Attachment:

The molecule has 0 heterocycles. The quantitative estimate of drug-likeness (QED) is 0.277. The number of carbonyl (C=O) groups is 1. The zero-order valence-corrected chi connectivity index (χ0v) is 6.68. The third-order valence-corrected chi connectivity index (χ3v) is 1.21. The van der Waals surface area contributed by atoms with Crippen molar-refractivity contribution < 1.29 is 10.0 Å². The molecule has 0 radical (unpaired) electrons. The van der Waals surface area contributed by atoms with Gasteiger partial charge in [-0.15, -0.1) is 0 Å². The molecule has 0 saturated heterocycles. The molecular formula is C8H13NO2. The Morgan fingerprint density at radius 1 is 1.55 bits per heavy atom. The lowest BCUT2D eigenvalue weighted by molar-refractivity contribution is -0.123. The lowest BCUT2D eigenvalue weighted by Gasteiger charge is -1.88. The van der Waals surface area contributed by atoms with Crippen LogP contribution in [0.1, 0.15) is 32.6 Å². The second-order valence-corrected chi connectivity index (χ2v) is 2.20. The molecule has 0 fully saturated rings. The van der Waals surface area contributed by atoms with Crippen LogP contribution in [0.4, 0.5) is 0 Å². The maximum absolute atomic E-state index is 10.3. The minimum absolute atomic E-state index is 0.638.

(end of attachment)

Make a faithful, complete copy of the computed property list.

The molecule has 0 heterocycles. The quantitative estimate of drug-likeness (QED) is 0.277. The number of carbonyl (C=O) groups is 1. The zero-order valence-corrected chi connectivity index (χ0v) is 6.68. The third-order valence-corrected chi connectivity index (χ3v) is 1.21. The van der Waals surface area contributed by atoms with Crippen molar-refractivity contribution < 1.29 is 10.0 Å². The molecule has 0 radical (unpaired) electrons. The van der Waals surface area contributed by atoms with Gasteiger partial charge in [-0.15, -0.1) is 0 Å². The molecule has 0 saturated heterocycles. The molecular formula is C8H13NO2. The Morgan fingerprint density at radius 1 is 1.55 bits per heavy atom. The lowest BCUT2D eigenvalue weighted by molar-refractivity contribution is -0.123. The lowest BCUT2D eigenvalue weighted by Gasteiger charge is -1.88. The van der Waals surface area contributed by atoms with Crippen LogP contribution in [0.1, 0.15) is 32.6 Å². The second-order valence-corrected chi connectivity index (χ2v) is 2.20. The molecule has 0 fully saturated rings. The van der Waals surface area contributed by atoms with Crippen LogP contribution in [0.4, 0.5) is 0 Å². The maximum absolute atomic E-state index is 10.3. The minimum absolute atomic E-state index is 0.638.